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Wednesday, July 4, 2018

American (Shelton) Gyro AG-4 Crusader - Avis 1/72 - Injected plastic

 (This is the building article, the completed model is here:

 Congratulations to AVIS for issuing this wonderful plane, a futuristic design that is not as well known as it should be.
A civil subject, an affordable price, and a bold and attractive design.
Well done, AVIS!

It's difficult to recognize the future when it is in the present. This was the 30's!!.
 As with other many cases in aviation history (and History at large), the American (Shelton) AG-4 Gyro Crusader arrived too soon.
Eight years ago, attracted by its aspect, between futuristic and comic book, I made a scratch-built model of the AG-4 Gyro, thinking that there was no chance that any manufacturer would ever issue a kit of it.
I am glad I was proven wrong, so others can enjoy the incredibly modern looks of this remarkable plane, created in 1933 and flown in 1935. 
My scratch of 10 years ago is here in the blog:

Here a clip of its test flight:
I will quote myself from that build of long ago:
  "The retro-futuristic look and curvaceous, graceful lines of the Shelton American Gyro Crusader whisper in your ear “streamlining” and “teardrop”.
To anyone familiar with the Bauhaus school of design it wouldn’t be a surprise if this one would have come up from their workshops, but it didn’t.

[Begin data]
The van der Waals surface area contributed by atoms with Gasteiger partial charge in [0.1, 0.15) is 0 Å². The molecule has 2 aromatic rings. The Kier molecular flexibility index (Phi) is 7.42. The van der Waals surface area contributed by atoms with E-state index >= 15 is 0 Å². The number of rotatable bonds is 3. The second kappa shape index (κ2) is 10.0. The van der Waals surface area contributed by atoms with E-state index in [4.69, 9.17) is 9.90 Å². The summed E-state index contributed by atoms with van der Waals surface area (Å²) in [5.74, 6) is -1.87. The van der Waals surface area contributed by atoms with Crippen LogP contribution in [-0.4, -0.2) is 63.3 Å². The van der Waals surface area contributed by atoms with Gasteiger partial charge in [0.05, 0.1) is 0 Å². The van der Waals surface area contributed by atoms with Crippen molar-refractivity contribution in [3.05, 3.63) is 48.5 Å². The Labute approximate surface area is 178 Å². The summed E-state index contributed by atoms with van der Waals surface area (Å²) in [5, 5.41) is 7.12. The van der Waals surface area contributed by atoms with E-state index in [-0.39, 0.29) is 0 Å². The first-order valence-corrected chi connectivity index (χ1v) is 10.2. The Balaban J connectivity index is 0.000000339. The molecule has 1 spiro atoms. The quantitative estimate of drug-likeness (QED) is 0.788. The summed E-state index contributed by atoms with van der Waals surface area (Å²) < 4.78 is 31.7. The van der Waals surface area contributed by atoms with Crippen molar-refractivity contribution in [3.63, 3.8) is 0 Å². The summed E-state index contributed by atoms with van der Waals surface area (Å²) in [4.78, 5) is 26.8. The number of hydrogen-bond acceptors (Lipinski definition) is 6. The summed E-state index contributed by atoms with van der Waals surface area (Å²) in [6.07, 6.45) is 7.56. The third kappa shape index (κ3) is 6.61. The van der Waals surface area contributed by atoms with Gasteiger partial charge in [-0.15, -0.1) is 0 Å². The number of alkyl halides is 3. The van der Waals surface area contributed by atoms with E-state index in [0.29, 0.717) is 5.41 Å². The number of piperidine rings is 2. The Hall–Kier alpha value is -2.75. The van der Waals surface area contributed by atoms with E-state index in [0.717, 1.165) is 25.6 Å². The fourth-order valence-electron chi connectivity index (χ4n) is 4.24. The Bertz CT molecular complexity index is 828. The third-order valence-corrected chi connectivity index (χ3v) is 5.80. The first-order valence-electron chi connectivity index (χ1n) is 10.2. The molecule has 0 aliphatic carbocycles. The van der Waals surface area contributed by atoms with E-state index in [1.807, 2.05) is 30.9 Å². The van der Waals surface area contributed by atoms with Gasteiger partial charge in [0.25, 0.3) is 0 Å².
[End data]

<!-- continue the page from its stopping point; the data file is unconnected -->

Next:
It is actually an American design –many of you already knew it, since the answer is in the question- that had the misfortune of seeing the light of day in the hard post-depression years.
Nevertheless the one and only machine built attracted a lot of publicity, the attention of the general public and some remarkable personalities, Amelia Earhart among them.
During its life the Crusader had some changes in its landing gear and props and also in the variety of images applied mainly to its nose. In some images its surfaces seem to appear without any inscriptions or images, though. A good reference is: "Crusader: The Story of the Shelton Flying Wing" by Alexander Roca."
  So we have now the Avis kit in what it came to be known as short run technology.
It has, as we all know, its pros and cons. We get those models unlikely to be cater for by the industry giants at an -in general- reasonable price, and we have to deal with something that occupies our modeling skills in a perhaps more demanding and certainly less complacent manner, cleaning flash, refining parts, dealing with the lack of locating devices and some vague fit.
So be it.
Resealable bag, I like that:
 Parts' array:
 Masks included: 
 Decals (will talk about them later):
 Transparencies. Fair, if not precisely crystalline. The customary bath in floor polish will take care of it to some degree:
 The limitations of the media, but nothing a modeller can't deal with...with some skill and patience: 

 Some cleanup is ahead...
 Instructions, well printed, in good paper, with a few vague points:

 Transparencies cleaned, washed, given some floor polish: 
 The coffee mesh in which all those parts, especially the very small ones, are washed after the cleanup. Do not lose them!:
 Parts cleaned up. And man do they need cleanup:
 Not the sharpest of molds:

 Again, the fixes seem easy enough: 
The engine fronts also need a serious cleanup. Not sure if they attempted here to represent the things behind the openings, or these are just plastic blobs.